Recipe: A Sriracha Super Bowl



Recently, while other people were contemplating the meaning of life and feeding the homeless, I found myself deep in a hot wings discussion. My sister and I, over a particularly disappointing version, got to talking about the perfect wings.

Our talk included a segment called “And Don’t Bring me any Honey-Soy-Ginger-Sesame Crap, Either!” in which we complained about and mocked the ubiquity of Asian-inspired takes on the great American snack. This trend is a familiar one, alas. Think about all the torture calamari has endured.

But out of this came a little light-bulb above my sister’s head. Sriracha. The beloved Thai chili sauce, she said, would be really good on wings…

That idea was lodged in my tiny brain until finally, I tested the theory myself. Readers, you’re welcome. You now have a plan for Super Bowl Sunday, whether you watch the game or not. These wings are not really “Asian” tasting, but have a delicious peppery flavor and creeping heat, without the “vinegar burn” of traditional American hot sauce. If you miss that, add a touch of vinegar. Duh.

Sriracha Hot Wings:

Fill your deepest, heaviest pot about 1/4-1/3 up with canola oil.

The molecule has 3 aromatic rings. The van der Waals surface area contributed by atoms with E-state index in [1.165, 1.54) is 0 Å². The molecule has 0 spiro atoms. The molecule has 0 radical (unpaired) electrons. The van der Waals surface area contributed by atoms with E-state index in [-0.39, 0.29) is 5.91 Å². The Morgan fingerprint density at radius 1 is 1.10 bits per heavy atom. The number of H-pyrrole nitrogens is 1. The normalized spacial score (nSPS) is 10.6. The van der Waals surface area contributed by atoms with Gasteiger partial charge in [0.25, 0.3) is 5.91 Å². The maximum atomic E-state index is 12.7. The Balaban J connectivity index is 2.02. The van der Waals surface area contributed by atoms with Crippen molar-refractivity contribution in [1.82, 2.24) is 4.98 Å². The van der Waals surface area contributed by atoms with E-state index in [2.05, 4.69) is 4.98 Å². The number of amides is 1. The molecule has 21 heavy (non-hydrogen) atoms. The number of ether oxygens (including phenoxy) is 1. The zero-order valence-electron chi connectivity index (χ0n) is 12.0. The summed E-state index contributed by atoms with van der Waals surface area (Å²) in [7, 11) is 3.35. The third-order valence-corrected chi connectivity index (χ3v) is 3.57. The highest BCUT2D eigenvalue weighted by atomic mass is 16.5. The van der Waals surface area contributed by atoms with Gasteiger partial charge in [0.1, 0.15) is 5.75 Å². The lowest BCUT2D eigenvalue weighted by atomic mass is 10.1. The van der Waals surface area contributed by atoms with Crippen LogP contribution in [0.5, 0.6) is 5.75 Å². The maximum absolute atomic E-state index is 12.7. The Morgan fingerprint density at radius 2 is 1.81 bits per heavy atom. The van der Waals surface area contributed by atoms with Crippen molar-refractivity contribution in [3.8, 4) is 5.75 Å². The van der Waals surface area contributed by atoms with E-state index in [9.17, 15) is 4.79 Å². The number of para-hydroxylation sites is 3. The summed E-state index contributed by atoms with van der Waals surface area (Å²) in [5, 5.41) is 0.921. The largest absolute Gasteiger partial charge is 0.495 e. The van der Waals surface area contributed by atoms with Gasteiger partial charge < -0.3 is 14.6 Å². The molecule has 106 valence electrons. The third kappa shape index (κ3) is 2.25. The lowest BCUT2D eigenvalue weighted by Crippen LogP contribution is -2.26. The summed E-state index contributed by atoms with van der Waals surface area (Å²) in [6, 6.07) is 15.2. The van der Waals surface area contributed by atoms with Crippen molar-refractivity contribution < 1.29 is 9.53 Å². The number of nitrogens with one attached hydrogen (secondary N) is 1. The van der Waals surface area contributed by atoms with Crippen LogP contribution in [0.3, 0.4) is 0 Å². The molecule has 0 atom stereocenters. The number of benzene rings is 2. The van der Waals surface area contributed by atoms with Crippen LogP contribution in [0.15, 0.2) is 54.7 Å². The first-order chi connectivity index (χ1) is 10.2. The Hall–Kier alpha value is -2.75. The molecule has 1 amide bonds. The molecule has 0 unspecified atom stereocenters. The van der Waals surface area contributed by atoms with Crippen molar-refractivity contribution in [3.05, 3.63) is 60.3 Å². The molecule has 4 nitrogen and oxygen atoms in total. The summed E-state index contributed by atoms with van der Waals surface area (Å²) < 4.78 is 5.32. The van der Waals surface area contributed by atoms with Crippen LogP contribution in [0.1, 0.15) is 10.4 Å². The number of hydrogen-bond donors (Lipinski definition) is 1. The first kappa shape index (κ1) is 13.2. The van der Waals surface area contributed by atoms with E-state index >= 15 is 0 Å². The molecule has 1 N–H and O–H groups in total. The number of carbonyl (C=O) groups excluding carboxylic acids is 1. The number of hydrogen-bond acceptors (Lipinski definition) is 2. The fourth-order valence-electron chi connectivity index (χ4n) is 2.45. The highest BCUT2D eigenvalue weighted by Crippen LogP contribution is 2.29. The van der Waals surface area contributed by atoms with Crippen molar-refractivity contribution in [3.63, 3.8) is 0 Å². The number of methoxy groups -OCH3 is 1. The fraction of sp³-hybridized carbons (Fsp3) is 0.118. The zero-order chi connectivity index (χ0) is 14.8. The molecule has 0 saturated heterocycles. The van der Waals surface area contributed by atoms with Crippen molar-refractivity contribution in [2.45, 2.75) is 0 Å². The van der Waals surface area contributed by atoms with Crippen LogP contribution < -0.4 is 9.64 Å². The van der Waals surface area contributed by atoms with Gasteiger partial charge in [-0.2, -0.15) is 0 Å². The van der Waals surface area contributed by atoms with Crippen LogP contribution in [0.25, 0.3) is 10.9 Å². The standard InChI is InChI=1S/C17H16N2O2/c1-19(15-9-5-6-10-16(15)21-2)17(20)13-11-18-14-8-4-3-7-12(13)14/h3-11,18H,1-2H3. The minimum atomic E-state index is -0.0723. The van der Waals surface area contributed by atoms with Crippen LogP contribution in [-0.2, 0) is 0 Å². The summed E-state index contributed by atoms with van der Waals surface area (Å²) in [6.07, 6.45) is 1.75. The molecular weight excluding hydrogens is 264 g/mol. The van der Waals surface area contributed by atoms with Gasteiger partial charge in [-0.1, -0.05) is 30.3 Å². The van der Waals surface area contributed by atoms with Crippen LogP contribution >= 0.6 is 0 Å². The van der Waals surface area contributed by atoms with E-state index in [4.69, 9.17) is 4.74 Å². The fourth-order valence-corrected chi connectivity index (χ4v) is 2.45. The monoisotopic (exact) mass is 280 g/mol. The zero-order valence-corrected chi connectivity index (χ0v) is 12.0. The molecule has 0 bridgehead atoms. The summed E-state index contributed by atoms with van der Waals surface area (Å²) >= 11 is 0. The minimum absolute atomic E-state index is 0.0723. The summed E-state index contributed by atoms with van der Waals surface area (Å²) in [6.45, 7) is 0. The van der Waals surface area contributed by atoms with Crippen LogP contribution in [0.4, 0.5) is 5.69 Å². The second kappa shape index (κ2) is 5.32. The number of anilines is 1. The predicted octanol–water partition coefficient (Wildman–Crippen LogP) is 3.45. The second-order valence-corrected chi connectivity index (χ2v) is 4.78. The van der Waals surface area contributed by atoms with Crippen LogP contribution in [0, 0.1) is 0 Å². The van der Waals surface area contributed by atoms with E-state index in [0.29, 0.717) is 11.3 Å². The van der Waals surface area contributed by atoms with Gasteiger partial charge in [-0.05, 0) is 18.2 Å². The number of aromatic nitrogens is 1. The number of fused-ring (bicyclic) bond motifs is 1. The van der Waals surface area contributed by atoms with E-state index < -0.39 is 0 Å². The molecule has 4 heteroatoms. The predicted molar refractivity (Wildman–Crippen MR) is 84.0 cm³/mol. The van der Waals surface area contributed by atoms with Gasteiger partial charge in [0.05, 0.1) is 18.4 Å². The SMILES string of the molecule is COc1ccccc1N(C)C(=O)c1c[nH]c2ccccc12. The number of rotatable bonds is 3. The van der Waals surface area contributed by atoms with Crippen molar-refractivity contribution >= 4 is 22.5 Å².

Heat to about 375 degrees (if you don’t have a candy thermometer, test with small scrap of chicken. It should bubble instantly and ferociously, but if you see smoke or smell burning, the oil is too hot.)

Pat dry chicken wings (separated and trimmed) and carefully drop them into the pot, in batches so as not to crowd.

Meanwhile, melt unsalted butter (about a stick for every 2 pounds of wings) and pour it into a measuring cup. Let it cool for a moment, and then add the same amount of sriracha (and vinegar and whatever else you want). Pour the sauce into a wide, shallow bowl and stir.

When the wings are golden brown, remove them with a spider or slotted spoon and drain them briefly on paper towels. Season with salt. Then toss them in the sriracha/butter mixture and serve on another plate.

As you proceed with frying more batches, the sauce may congeal as it cools. Don’t fret. The wings will be plenty hot enough to melt it again.